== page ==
11 Tips To Beat Self-Doubt As Creatives And Edupreneurs

The greatest barrier to our own success, is feeling like we are not good enough. But the world's biggest failure has the most lessons to share.

Photo: Sarah Cordiner, Education Expert; Source: Courtesy Photo
Photo: Sarah Cordiner, Education Expert; Source: Courtesy Photo

Imposter syndrome can strike at the most unlikely times – it is crippling. In fact, it can make you feel inadequate, like a fraud, or just not good enough.

Creative entrepreneurs experience this often, especially edupreneurs who package and sell information (e.g. online course creators). However, while every entrepreneur will feel this at some point, by no means does it have to cripple your efforts.

In this article, I’ll share 11 ways to beat self-doubt and imposter syndrome as an edupreneur — specifically a course creator. (However, this advice has wide application for most entrepreneurs.)

 

Overcome imposter syndrome

Imposter syndrome kicks in when we spend more time focusing on the things we don’t have and can’t do, instead of all of the things that we do have and can do. Here is a simple fact: it is impossible to know everything about a topic.

Yet, imposter syndrome overwhelms us when we start:

 

  • comparing ourselves to others

  • assuming someone else must be an “expert” in order to be worthy of the title

 

There is so much information (e.g., research, data, opinions, studies, theories, ideas, discussions and more) out there. It is not humanly possible to keep up with and retain all of that information.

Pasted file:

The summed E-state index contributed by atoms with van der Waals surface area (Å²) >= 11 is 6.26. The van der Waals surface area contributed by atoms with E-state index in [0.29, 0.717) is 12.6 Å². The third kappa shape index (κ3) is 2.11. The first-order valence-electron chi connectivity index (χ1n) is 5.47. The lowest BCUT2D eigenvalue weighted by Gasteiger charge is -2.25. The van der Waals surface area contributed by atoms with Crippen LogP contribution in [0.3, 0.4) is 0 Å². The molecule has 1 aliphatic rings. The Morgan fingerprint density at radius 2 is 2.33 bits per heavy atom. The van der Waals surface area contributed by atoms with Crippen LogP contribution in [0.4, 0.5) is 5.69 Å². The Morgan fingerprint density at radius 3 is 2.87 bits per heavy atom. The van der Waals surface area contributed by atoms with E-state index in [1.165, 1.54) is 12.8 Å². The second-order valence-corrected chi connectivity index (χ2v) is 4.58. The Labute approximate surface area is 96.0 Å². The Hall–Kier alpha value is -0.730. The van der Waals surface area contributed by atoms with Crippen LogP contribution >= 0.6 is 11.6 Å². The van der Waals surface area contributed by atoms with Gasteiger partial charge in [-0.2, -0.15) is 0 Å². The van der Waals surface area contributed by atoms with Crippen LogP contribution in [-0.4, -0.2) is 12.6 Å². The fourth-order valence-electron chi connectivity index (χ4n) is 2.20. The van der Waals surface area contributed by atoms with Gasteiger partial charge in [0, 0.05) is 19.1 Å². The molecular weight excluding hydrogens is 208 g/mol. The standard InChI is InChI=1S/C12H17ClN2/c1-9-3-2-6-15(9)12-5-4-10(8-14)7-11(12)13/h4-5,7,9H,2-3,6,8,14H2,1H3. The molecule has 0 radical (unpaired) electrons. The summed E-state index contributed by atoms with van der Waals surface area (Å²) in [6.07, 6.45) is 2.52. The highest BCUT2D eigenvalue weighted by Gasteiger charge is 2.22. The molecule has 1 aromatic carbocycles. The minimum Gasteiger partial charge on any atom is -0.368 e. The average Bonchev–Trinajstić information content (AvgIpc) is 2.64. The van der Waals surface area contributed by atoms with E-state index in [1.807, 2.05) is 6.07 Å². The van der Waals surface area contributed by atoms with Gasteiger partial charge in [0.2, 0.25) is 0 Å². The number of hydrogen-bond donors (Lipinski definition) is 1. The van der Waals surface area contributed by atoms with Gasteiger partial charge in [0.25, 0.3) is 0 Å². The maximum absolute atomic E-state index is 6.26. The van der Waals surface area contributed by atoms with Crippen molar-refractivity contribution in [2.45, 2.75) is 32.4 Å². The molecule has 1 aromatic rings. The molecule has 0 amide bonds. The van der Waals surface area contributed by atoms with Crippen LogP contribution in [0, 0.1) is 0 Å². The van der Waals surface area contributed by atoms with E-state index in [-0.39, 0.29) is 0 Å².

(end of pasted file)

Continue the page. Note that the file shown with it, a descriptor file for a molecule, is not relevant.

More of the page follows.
We’re all an expert to somebody

As a course creator, you have a wealth of valuable content and expertise to share, even if you don’t know what it is yet. You have expertise that other people don’t have yet. It could be cooking, communicating, a professional or academic skill, a passionate hobby or a unique talent. However, people are not going to praise you or give you awards for all of the stuff you don’t know, or for keeping everything that you do know locked up in your head.

 

Photo: © WavebreakMediaMicro, YFS Magazine

You see, we are all an expert to somebody. We all have abilities that exceed someone else’s. When you accept the fact that you are an expert, all you need to do is tell people what you know. Teach them how they can know and do it too. That’s it!

Here are 11 tips to help you manage imposter syndrome and overcome self-doubt when your creating online courses (or just about anything).

 

1. Focus on what you know

Remember that you have a message. Your knowledge is invaluable to others; it has the power to transform lives, businesses and industries – as well as your own business and bottom line; if only you’d just unleash it!

 

2. Your business depends on it

Downloading knowledge from your brain and sharing with others is the highest converting method to build a strong and viable business. This is the true essence of edupreneurship — educating others in a commercially profitable manner. It’s business, where everyone’s a winner.

 

3. It doesn’t have to be perfect

Make the most of what you do have now – you can share what else you learn later. Don’t think you have to wait until you have the perfect recipe, or have attained all of the knowledge on the planet. First of all, not only is that entirely impossible, but you couldn’t share it all in one blog post, workshop or video tutorial anyway. Start sharing the bits you’re most comfortable with in a way that is the quickest and easiest for you.

 

4. Tap into your abundance

You got to where you are in life today, by learning a few things. Start by listing 100 things you think other people should know. It could be insights you discovered in practice; through formal or informal training, through life experience, something you read or saw on TV; or something you heard someone else talk about – anything. You’ll be amazed at how much you’ll be able to share.

 

5. Make the most out of your content